3] You've rewritten the show from last year's premiere. What changes have you made and why?
We have updated translations of many of the songs and there are also some additional sections of dialogue. The translations are the key thing; last year, although we had retranslated many of the songs, we were still using some historical versions I wasn’t happy with. Now I can finally say that all of the translations we use are our own. There is also one brand new song and some of the songs have been switched between performers. It has been a lot of work, but I think it gives the show more balance and gets us closer than ever to the original Brel tracks.
My research into Brel is an on-going thing, so as I’ve been doing this I’ve found additional bits of text I think are important to include. There are lots of sources out there, but the majority of these are in French so it takes a while to translate and digest them. I’ve received a load of information from Editions Brel since last time, so this has helped put a lot more meat on the bone.  
4] Brel - was he a Belgian or a European?
A very good question. Brel considered himself to be Belgian and whenever he was quizzed in interviews, he would never hide from this.  As he said “Brussels is not Paris, but wherever I go in the world, Brussels is never far from me”. I think he was being genuine about this. His songs are littered with Belgian imagery, places and in a few cases, Belgian language. The only reason he wrote and sang in French was that his family, although Flemish, spoke French at home. He sang about the beautiful and not so beautiful aspects of his home country, in a way you just don’t get from his songs of other places. He was proud of the land he was born in, warts and all.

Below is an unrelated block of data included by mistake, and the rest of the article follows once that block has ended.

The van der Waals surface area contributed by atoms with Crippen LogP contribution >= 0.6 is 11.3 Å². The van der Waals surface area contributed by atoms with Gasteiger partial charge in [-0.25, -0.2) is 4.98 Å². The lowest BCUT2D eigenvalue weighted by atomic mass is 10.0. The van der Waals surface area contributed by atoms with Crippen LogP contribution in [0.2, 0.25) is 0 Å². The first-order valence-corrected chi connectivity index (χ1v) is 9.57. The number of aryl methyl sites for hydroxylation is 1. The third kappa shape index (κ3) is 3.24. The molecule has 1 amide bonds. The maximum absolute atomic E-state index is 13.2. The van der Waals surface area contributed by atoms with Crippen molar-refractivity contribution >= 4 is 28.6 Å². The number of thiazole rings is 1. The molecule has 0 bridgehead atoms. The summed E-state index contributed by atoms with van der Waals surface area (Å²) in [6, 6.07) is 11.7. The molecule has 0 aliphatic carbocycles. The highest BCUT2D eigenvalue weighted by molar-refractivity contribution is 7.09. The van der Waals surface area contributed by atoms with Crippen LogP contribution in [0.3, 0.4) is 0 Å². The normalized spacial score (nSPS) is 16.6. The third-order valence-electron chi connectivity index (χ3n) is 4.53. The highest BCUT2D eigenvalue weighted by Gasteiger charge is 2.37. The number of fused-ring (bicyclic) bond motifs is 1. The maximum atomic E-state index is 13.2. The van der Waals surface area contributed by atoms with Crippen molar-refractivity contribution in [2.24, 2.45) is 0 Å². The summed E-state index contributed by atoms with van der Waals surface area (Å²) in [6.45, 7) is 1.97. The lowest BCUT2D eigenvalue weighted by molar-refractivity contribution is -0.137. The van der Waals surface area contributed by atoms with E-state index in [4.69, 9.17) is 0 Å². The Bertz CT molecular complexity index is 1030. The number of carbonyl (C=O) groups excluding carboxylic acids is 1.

The French may believe him to be theirs, but I can’t think for a minute Brel would have agreed.  Even when he’d finished his singing career, Brel premiered the French version of “Man from La Mancha” in Brussels when - I guess - he could have done it anywhere in Europe. That speaks volumes.    
5] It is easier to feel personal sympathy for his daughter (France) rather than for Jacques - is that how you feel about the two of them?
Actually, no. With France narrating the show and not being restricted just to things she has said in real life, it is easier to make a connection with her and be sympathetic about her relationship with her father. But France has accepted her father for who he was. She is at peace with it. She was, in fact, the one who set up Editions Brel, so that her fathers’ work could be celebrated and promoted. However bitter we might feel France should be, we project a lot of that on her. She does not ask for our sympathy.  
Of course, it cannot have been easy with her father being away so often, with the rumours of affairs and the very limited communication between them. But then it can’t have been easy either for Jacques being away from the family, working ridiculous hours to make his career. When Jacques was tempted, whilst inexcusable, the fact that his wife knew and stayed with him must have been like torture. Once again Jacques does not ask for our sympathy. But in a strange way, I feel we owe it to him.